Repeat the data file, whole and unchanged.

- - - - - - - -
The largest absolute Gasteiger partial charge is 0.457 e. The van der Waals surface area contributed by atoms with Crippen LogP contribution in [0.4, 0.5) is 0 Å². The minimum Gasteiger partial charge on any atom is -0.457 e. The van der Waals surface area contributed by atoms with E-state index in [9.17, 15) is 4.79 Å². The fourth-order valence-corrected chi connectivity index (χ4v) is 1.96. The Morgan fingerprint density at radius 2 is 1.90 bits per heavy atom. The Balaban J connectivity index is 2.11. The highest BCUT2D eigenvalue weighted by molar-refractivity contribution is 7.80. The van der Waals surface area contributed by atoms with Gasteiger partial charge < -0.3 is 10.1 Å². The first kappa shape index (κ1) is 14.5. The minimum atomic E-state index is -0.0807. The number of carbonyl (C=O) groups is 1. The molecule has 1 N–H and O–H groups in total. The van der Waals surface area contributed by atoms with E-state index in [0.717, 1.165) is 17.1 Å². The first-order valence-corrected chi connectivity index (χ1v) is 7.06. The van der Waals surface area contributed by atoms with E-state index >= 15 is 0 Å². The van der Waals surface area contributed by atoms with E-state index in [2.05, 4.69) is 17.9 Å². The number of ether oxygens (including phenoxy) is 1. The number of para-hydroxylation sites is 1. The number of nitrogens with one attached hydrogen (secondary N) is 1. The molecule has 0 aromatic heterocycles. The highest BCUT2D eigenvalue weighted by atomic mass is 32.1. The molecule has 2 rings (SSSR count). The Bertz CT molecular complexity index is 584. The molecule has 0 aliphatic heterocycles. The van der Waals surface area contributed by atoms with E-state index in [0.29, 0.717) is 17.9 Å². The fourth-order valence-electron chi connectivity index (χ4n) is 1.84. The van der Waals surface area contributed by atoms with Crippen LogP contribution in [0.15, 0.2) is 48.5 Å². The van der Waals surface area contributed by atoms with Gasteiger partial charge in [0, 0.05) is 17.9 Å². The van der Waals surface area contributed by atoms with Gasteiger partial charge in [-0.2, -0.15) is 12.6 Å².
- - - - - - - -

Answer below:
The largest absolute Gasteiger partial charge is 0.457 e. The van der Waals surface area contributed by atoms with Crippen LogP contribution in [0.4, 0.5) is 0 Å². The minimum Gasteiger partial charge on any atom is -0.457 e. The van der Waals surface area contributed by atoms with E-state index in [9.17, 15) is 4.79 Å². The fourth-order valence-corrected chi connectivity index (χ4v) is 1.96. The Morgan fingerprint density at radius 2 is 1.90 bits per heavy atom. The Balaban J connectivity index is 2.11. The highest BCUT2D eigenvalue weighted by molar-refractivity contribution is 7.80. The van der Waals surface area contributed by atoms with Gasteiger partial charge < -0.3 is 10.1 Å². The first kappa shape index (κ1) is 14.5. The minimum atomic E-state index is -0.0807. The number of carbonyl (C=O) groups is 1. The molecule has 1 N–H and O–H groups in total. The van der Waals surface area contributed by atoms with E-state index in [0.717, 1.165) is 17.1 Å². The first-order valence-corrected chi connectivity index (χ1v) is 7.06. The van der Waals surface area contributed by atoms with E-state index >= 15 is 0 Å². The van der Waals surface area contributed by atoms with E-state index in [2.05, 4.69) is 17.9 Å². The number of ether oxygens (including phenoxy) is 1. The number of para-hydroxylation sites is 1. The number of nitrogens with one attached hydrogen (secondary N) is 1. The molecule has 0 aromatic heterocycles. The highest BCUT2D eigenvalue weighted by atomic mass is 32.1. The molecule has 2 rings (SSSR count). The Bertz CT molecular complexity index is 584. The molecule has 0 aliphatic heterocycles. The van der Waals surface area contributed by atoms with E-state index in [0.29, 0.717) is 17.9 Å². The fourth-order valence-electron chi connectivity index (χ4n) is 1.84. The van der Waals surface area contributed by atoms with Crippen LogP contribution in [0.15, 0.2) is 48.5 Å². The van der Waals surface area contributed by atoms with Gasteiger partial charge in [0, 0.05) is 17.9 Å². The van der Waals surface area contributed by atoms with Gasteiger partial charge in [-0.2, -0.15) is 12.6 Å².